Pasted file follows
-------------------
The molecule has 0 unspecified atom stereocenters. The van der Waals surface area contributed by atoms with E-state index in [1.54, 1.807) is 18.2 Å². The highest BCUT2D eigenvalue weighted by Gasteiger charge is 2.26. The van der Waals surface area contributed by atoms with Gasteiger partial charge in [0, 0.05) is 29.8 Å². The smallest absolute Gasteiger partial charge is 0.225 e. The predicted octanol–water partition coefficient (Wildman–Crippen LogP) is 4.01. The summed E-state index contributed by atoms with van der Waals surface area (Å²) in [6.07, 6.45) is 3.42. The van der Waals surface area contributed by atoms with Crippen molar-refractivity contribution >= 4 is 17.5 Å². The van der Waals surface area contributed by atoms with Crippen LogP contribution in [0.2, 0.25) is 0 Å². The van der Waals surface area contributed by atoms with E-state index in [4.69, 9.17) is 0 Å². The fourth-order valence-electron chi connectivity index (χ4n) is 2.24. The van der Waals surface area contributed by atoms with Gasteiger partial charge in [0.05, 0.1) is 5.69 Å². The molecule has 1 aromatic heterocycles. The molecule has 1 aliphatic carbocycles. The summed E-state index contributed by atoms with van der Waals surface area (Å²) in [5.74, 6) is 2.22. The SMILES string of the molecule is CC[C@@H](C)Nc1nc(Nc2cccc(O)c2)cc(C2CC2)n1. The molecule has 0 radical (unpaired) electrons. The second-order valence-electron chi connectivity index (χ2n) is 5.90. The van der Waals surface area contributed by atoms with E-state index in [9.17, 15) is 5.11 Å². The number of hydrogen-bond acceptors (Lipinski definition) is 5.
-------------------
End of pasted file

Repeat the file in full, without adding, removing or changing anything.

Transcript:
The molecule has 0 unspecified atom stereocenters. The van der Waals surface area contributed by atoms with E-state index in [1.54, 1.807) is 18.2 Å². The highest BCUT2D eigenvalue weighted by Gasteiger charge is 2.26. The van der Waals surface area contributed by atoms with Gasteiger partial charge in [0, 0.05) is 29.8 Å². The smallest absolute Gasteiger partial charge is 0.225 e. The predicted octanol–water partition coefficient (Wildman–Crippen LogP) is 4.01. The summed E-state index contributed by atoms with van der Waals surface area (Å²) in [6.07, 6.45) is 3.42. The van der Waals surface area contributed by atoms with Crippen molar-refractivity contribution >= 4 is 17.5 Å². The van der Waals surface area contributed by atoms with Crippen LogP contribution in [0.2, 0.25) is 0 Å². The van der Waals surface area contributed by atoms with E-state index in [4.69, 9.17) is 0 Å². The fourth-order valence-electron chi connectivity index (χ4n) is 2.24. The van der Waals surface area contributed by atoms with Gasteiger partial charge in [0.05, 0.1) is 5.69 Å². The molecule has 1 aromatic heterocycles. The molecule has 1 aliphatic carbocycles. The summed E-state index contributed by atoms with van der Waals surface area (Å²) in [5.74, 6) is 2.22. The SMILES string of the molecule is CC[C@@H](C)Nc1nc(Nc2cccc(O)c2)cc(C2CC2)n1. The molecule has 0 radical (unpaired) electrons. The second-order valence-electron chi connectivity index (χ2n) is 5.90. The van der Waals surface area contributed by atoms with E-state index in [9.17, 15) is 5.11 Å². The number of hydrogen-bond acceptors (Lipinski definition) is 5.